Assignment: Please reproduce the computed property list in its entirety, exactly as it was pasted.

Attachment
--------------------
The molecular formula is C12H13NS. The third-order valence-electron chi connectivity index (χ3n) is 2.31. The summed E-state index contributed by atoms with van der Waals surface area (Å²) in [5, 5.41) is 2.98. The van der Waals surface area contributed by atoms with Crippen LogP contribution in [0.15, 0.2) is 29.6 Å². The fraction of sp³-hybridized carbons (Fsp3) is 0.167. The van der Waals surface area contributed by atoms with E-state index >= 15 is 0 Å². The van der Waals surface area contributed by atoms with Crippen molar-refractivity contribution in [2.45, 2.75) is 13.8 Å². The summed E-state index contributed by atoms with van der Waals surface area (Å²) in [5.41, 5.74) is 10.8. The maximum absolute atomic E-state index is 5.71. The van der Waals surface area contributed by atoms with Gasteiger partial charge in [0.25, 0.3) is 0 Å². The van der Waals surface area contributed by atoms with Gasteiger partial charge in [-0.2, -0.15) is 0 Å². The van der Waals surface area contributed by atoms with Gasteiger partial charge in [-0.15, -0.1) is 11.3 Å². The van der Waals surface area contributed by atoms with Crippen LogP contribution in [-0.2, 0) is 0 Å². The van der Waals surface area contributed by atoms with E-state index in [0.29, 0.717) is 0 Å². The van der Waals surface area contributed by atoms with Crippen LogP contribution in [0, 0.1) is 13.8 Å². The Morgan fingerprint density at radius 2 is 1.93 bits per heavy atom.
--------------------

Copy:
The molecular formula is C12H13NS. The third-order valence-electron chi connectivity index (χ3n) is 2.31. The summed E-state index contributed by atoms with van der Waals surface area (Å²) in [5, 5.41) is 2.98. The van der Waals surface area contributed by atoms with Crippen LogP contribution in [0.15, 0.2) is 29.6 Å². The fraction of sp³-hybridized carbons (Fsp3) is 0.167. The van der Waals surface area contributed by atoms with E-state index >= 15 is 0 Å². The van der Waals surface area contributed by atoms with Crippen molar-refractivity contribution in [2.45, 2.75) is 13.8 Å². The summed E-state index contributed by atoms with van der Waals surface area (Å²) in [5.41, 5.74) is 10.8. The maximum absolute atomic E-state index is 5.71. The van der Waals surface area contributed by atoms with Gasteiger partial charge in [0.25, 0.3) is 0 Å². The van der Waals surface area contributed by atoms with Gasteiger partial charge in [-0.2, -0.15) is 0 Å². The van der Waals surface area contributed by atoms with Gasteiger partial charge in [-0.15, -0.1) is 11.3 Å². The van der Waals surface area contributed by atoms with Crippen LogP contribution in [-0.2, 0) is 0 Å². The van der Waals surface area contributed by atoms with E-state index in [0.29, 0.717) is 0 Å². The van der Waals surface area contributed by atoms with Crippen LogP contribution in [0, 0.1) is 13.8 Å². The Morgan fingerprint density at radius 2 is 1.93 bits per heavy atom.